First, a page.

Hardy Plumbing
August 23, 2006

$ And Sense


"Professional Trustees Play Many Roles"

When you set up a trust, you will choose a trustee whose function it will be to oversee and administer the assets of the trust according to the instructions specified in the trust document. Keep in mind that property in a trust isn't just held, it is also invested and distributed according to the terms of the trust.

Therefore, when you create a trust, you will need to decide how much authority — broad or limited — you want to give to your trustee. For example, you may choose to give the trustee "investment discretion" or for certain types of trusts you may elect to retain full investment discretion over the assets of the trust yourself.

While the trustee you select may be an individual, such as a friend or relative, you may instead hire a professional corporate trustee. Unlike an individual trustee, a corporate trustee won't die, move away, take a vacation or be biased or distracted by personal concerns.

If you choose a professional trustee, he or she will play many roles. Some of the important ones are:

Estate Planning Assistant. Trusts are the cornerstones of an effective estate plan, helping to protect wealth and maintain investments for future generations. Your trustee can work with your estate planning attorney and financial advisor to help you achieve your specific financial needs and goals through trusts. Some individuals set up a trust to take care of investments and protect wealth. Others may want a standby trust that goes into effect only if a predetermined event, such as disability, occurs.

Investment Professional. When you give full investment discretion to a corporate trustee, trust investment professionals work with you and make investment decisions based on your investment guidelines and risk tolerance. (If you opt to "self-trustee" or name someone else as trustee, a trust company can still provide you with record keeping and administrative services while you or the trustee named by you will hold fiduciary responsibility for the trust and be responsible for investing its assets.)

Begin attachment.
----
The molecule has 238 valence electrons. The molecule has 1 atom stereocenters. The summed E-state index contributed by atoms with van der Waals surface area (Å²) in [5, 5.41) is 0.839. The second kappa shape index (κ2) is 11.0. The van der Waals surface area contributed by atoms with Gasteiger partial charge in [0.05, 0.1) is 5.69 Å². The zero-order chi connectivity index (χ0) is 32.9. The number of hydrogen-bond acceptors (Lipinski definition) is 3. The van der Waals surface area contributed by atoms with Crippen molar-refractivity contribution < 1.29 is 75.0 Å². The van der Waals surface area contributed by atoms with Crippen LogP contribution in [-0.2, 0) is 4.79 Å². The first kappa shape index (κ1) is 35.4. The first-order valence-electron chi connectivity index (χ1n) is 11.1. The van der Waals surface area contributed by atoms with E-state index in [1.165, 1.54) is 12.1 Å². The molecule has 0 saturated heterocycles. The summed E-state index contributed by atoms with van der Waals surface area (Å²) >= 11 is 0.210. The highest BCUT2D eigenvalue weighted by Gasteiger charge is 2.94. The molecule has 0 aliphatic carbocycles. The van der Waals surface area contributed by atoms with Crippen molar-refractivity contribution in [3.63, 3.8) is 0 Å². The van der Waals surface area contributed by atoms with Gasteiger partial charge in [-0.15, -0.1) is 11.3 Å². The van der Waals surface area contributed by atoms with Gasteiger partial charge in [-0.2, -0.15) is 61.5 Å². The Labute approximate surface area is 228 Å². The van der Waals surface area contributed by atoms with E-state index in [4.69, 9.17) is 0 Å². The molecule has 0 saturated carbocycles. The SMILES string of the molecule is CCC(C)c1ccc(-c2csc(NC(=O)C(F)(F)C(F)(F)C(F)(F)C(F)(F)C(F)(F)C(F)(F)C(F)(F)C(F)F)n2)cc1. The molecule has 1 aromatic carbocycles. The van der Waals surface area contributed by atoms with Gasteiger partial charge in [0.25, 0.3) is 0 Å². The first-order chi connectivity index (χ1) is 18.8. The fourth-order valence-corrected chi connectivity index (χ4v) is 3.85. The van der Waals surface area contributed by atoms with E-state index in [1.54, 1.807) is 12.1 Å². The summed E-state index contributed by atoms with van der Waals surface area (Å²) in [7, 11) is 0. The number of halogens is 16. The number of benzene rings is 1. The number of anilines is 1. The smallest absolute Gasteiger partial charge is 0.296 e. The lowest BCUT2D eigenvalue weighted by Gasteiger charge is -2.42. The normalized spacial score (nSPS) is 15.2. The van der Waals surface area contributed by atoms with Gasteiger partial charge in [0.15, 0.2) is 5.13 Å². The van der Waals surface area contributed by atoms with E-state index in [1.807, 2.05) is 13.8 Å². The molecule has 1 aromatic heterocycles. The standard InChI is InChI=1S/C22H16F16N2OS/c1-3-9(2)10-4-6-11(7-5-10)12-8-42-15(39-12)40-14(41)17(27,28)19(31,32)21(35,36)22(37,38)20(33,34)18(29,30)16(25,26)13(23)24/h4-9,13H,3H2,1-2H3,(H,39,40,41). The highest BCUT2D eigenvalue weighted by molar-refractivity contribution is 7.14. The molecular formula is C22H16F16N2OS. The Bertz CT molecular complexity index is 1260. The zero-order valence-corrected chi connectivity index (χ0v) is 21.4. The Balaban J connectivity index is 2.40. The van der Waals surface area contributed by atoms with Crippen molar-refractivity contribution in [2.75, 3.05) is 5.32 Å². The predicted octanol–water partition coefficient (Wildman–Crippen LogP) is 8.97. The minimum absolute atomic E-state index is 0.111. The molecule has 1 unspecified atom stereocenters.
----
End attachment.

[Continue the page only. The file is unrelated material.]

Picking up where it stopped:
Tax Preparer. One of the most important responsibilities of a trustee is to handle, accurately prepare and submit all required tax forms related to the trust. Your trustee should be experienced in performing these tax duties. It helps if your trustee has access to experienced tax professionals who can anticipate any complications regarding income taxes and gift and estate taxes.

Record Keeper. Your trustee should keep all trust records and activity up to date, as well as execute, buy and sell orders, collect your investment income and deposit, disburse or reinvest the income as your trust document directs. Your trustee should also prepare periodic statements for you (and the trust beneficiaries, as requested).

Security Guard. Your trustee is responsible for protecting your trust assets and keeping them separate from other trust accounts. In addition, your trustee may not use your trust's assets for the trustee's own financial obligations. Because of these responsibilities, it is important that you make sure your trustee is reliable and financially stable.

When it comes to planning a trust, understanding the various roles and responsibilities expected of its trustee is helpful before you begin. Be sure to consult your tax and legal advisors before making any tax-related or legally related decisions.

If you'd like to learn more about Professional Trustees, please call:

Michael Pellman

Financial Advisor

Retirement Planning Specialist

Riverhead, NY

284-5213

michael.pellman@morganstanley.com

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